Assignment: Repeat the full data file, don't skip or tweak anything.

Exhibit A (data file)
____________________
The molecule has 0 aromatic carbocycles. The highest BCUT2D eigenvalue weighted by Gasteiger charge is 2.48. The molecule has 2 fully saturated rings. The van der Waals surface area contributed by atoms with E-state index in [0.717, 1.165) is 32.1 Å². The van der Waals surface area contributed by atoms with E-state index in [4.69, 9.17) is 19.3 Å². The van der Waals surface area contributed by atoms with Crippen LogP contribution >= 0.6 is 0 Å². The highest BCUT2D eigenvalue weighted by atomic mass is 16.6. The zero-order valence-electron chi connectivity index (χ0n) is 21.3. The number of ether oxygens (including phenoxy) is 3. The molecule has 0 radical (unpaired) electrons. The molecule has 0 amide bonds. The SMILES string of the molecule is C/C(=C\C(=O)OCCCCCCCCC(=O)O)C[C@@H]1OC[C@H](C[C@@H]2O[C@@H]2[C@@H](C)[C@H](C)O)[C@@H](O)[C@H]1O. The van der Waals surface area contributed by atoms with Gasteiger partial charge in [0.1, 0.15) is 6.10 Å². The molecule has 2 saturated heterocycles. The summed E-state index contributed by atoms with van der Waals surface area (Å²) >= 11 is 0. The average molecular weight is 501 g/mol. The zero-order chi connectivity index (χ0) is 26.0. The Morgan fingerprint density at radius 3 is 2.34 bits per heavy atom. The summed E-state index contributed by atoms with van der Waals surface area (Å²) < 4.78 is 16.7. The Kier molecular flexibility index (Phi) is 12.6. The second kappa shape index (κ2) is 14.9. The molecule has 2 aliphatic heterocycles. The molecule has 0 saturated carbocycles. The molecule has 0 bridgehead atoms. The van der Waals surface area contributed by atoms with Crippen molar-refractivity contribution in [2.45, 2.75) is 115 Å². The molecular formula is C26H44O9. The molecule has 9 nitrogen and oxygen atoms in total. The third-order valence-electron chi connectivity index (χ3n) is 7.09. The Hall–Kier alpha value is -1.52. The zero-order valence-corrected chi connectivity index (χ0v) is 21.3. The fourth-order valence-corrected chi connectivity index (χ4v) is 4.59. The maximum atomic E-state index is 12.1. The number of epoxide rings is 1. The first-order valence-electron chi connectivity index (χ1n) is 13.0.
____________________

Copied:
The molecule has 0 aromatic carbocycles. The highest BCUT2D eigenvalue weighted by Gasteiger charge is 2.48. The molecule has 2 fully saturated rings. The van der Waals surface area contributed by atoms with E-state index in [0.717, 1.165) is 32.1 Å². The van der Waals surface area contributed by atoms with E-state index in [4.69, 9.17) is 19.3 Å². The van der Waals surface area contributed by atoms with Crippen LogP contribution >= 0.6 is 0 Å². The highest BCUT2D eigenvalue weighted by atomic mass is 16.6. The zero-order valence-electron chi connectivity index (χ0n) is 21.3. The number of ether oxygens (including phenoxy) is 3. The molecule has 0 radical (unpaired) electrons. The molecule has 0 amide bonds. The SMILES string of the molecule is C/C(=C\C(=O)OCCCCCCCCC(=O)O)C[C@@H]1OC[C@H](C[C@@H]2O[C@@H]2[C@@H](C)[C@H](C)O)[C@@H](O)[C@H]1O. The van der Waals surface area contributed by atoms with Gasteiger partial charge in [0.1, 0.15) is 6.10 Å². The molecule has 2 saturated heterocycles. The summed E-state index contributed by atoms with van der Waals surface area (Å²) >= 11 is 0. The average molecular weight is 501 g/mol. The zero-order chi connectivity index (χ0) is 26.0. The Morgan fingerprint density at radius 3 is 2.34 bits per heavy atom. The summed E-state index contributed by atoms with van der Waals surface area (Å²) < 4.78 is 16.7. The Kier molecular flexibility index (Phi) is 12.6. The second kappa shape index (κ2) is 14.9. The molecule has 2 aliphatic heterocycles. The molecule has 0 saturated carbocycles. The molecule has 0 bridgehead atoms. The van der Waals surface area contributed by atoms with Crippen molar-refractivity contribution in [2.45, 2.75) is 115 Å². The molecular formula is C26H44O9. The molecule has 9 nitrogen and oxygen atoms in total. The third-order valence-electron chi connectivity index (χ3n) is 7.09. The Hall–Kier alpha value is -1.52. The zero-order valence-corrected chi connectivity index (χ0v) is 21.3. The fourth-order valence-corrected chi connectivity index (χ4v) is 4.59. The maximum atomic E-state index is 12.1. The number of epoxide rings is 1. The first-order valence-electron chi connectivity index (χ1n) is 13.0.